Surgery, and less often tumor embolization, is the primary treatment for ERAMLs. Surgical excision is indicated for symptomatic, complex appearing, radiologically enlarging, or large ERAMLs, which also have a higher tendency to bleed. In patients who present symptomatically with retroperitoneal hemorrhage, selective arterial embolization has been used effectively to control hemorrhagic lesions in hemodynamically unstable patients, resulting in tumor involution and subsequently allowing for elective resection or clinical observation [21, 23, 24]. Surgical resection is always advocated to differentiate suspected ERAMLs from other retroperitoneal lesions. Definitive diagnosis also dictates the length and type of appropriate followup since ERAMLs, unlike malignant retroperitoneal sarcomas or renal/adrenal carcinomas, may require long-term surveillance.
Distinct from renal AMLs, ERAMLs are extremely rare tumors with less than 60 reported cases worldwide in the literature. Friis and Hjortrup reported the first ERAML (1982)  involving a 22-year-old female presenting with abdominal pain and weight gain who was found on exploratory laparotomy to have an 11 kg retroperitoneal AML. Ditonno et al.  have reported the largest series of ERAMLs, involving 40 cases. In their report, the liver was the most common extrarenal location (), followed by the uterus (), retroperitoneum (), and head and vagina ( each) as well as one each involving the penis, nasal cavity, hard palate, abdominal wall, fallopian tube, spermatic cord, and colon. Other reported uncommon sites include the mediastinum, [33, 34] duodenum, appendix, stomach, and adrenal glands .
Retroperitoneal ERAMLs present a unique diagnostic challenge since they must be distinguished from other retroperitoneal masses including retroperitoneal sarcomas, atypical lipomas, adrenal adenocarcinomas, leiomyomas with fatty change, and renal cell carcinomas. Although the majority of ERAMLs are benign, 2 cases of metastatic and recurrent ERAMLs have been reported. Gupta et al.  described a case of a 29-year-old male with a history of tuberous sclerosis and a retroperitoneal AML which metastasized to the liver and mediastinum 19 years after initial diagnosis and resection. The second case involved an 80-year-old female who developed metastasis to liver and bone one year following surgical resection of a retroperitoneal AML. Although malignant transformation is difficult to predict, high mitotic activity within the primary tumor was a common factor in both metastatic cases. Additionally, certain ERAMLs variants, most notably the epitheloid variants, are thought to be the most aggressive, suggesting a higher likelihood of metastatic transformation and distant spread . Rare cases of AML malignant transformation with lymph node involvement have been documented in the literature [18, 29–32]; however, all cases involved patients with renal AMLs and tuberous sclerosis.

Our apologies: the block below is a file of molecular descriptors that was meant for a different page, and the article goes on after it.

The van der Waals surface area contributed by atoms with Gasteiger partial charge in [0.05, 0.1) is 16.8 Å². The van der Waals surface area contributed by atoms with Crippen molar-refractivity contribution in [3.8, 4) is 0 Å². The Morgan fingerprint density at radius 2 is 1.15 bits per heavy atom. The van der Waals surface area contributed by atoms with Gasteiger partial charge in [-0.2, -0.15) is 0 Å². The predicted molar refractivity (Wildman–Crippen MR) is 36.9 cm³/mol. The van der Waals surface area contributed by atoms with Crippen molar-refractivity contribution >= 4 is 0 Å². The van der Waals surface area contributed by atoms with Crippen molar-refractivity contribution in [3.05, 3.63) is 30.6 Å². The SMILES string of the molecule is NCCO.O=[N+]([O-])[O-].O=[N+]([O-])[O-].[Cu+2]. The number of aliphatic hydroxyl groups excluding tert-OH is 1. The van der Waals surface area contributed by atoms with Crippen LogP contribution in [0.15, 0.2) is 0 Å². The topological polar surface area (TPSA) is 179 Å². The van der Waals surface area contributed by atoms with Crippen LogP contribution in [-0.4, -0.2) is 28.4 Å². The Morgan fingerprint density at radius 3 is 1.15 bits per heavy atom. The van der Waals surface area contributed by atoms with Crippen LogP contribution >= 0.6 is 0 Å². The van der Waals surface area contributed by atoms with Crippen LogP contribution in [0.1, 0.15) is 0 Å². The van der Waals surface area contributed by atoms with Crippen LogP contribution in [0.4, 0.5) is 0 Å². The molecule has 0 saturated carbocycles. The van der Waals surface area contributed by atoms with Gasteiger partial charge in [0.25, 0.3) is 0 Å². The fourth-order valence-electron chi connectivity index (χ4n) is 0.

To date, only 16 cases of retroperitoneal ERAMLs (including our case) have been reported, making the retroperitoneum the second most common extrarenal location of AMLs (Table 2). Among patients with retroperitoneal ERAMLs, the average age was 45 years (ranging from 22 to 80 yrs) with a male: female ratio of 1 to 5.3. Sixty-nine percent of patients with retroperitoneal ERAMLs presented symptomatically with nonspecific abdominal pain, 13% presented with incidentalomas, and another 13% with abdominal fullness. The most common imaging modality used to identify the ERAMLs was a CT scan (94% of cases). Retroperitoneal ERAMLs differed widely with respect to size, ranging from 6 cm3 to 7980 cm3 and weighing between <1 kg and 11 kgs. The majority of cases (69%) were managed surgically via en bloc radical nephrectomies and in 4 cases a renal-sparing resection was performed. One case was managed with embolization without resection.